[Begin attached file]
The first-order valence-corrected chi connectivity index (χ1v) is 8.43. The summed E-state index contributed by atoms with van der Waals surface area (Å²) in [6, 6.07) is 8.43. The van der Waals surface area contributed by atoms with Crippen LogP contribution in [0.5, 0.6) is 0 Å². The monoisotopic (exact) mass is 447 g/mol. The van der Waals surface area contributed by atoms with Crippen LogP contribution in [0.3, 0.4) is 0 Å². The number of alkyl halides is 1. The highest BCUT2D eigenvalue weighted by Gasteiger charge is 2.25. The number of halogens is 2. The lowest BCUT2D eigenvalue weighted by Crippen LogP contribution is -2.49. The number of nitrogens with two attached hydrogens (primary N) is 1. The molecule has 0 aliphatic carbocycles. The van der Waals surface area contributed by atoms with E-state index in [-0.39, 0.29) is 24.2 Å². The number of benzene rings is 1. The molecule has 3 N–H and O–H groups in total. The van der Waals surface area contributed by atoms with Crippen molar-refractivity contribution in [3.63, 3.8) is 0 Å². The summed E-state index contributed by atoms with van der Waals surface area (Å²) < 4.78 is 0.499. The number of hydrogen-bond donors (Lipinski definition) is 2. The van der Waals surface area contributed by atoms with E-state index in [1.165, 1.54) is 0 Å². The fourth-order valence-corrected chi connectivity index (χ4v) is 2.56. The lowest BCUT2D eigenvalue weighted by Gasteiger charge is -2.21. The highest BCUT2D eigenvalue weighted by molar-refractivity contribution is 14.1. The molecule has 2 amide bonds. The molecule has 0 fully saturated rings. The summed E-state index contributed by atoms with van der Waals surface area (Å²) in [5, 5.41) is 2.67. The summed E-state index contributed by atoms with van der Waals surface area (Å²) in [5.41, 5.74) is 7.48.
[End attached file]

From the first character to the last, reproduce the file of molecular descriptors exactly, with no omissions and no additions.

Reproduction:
The first-order valence-corrected chi connectivity index (χ1v) is 8.43. The summed E-state index contributed by atoms with van der Waals surface area (Å²) in [6, 6.07) is 8.43. The van der Waals surface area contributed by atoms with Crippen LogP contribution in [0.5, 0.6) is 0 Å². The monoisotopic (exact) mass is 447 g/mol. The van der Waals surface area contributed by atoms with Crippen LogP contribution in [0.3, 0.4) is 0 Å². The number of alkyl halides is 1. The highest BCUT2D eigenvalue weighted by Gasteiger charge is 2.25. The number of halogens is 2. The lowest BCUT2D eigenvalue weighted by Crippen LogP contribution is -2.49. The number of nitrogens with two attached hydrogens (primary N) is 1. The molecule has 0 aliphatic carbocycles. The van der Waals surface area contributed by atoms with E-state index in [-0.39, 0.29) is 24.2 Å². The number of benzene rings is 1. The molecule has 3 N–H and O–H groups in total. The van der Waals surface area contributed by atoms with Crippen molar-refractivity contribution in [3.63, 3.8) is 0 Å². The summed E-state index contributed by atoms with van der Waals surface area (Å²) < 4.78 is 0.499. The number of hydrogen-bond donors (Lipinski definition) is 2. The van der Waals surface area contributed by atoms with E-state index in [1.165, 1.54) is 0 Å². The fourth-order valence-corrected chi connectivity index (χ4v) is 2.56. The lowest BCUT2D eigenvalue weighted by Gasteiger charge is -2.21. The highest BCUT2D eigenvalue weighted by molar-refractivity contribution is 14.1. The molecule has 2 amide bonds. The molecule has 0 fully saturated rings. The summed E-state index contributed by atoms with van der Waals surface area (Å²) in [5, 5.41) is 2.67. The summed E-state index contributed by atoms with van der Waals surface area (Å²) in [5.41, 5.74) is 7.48.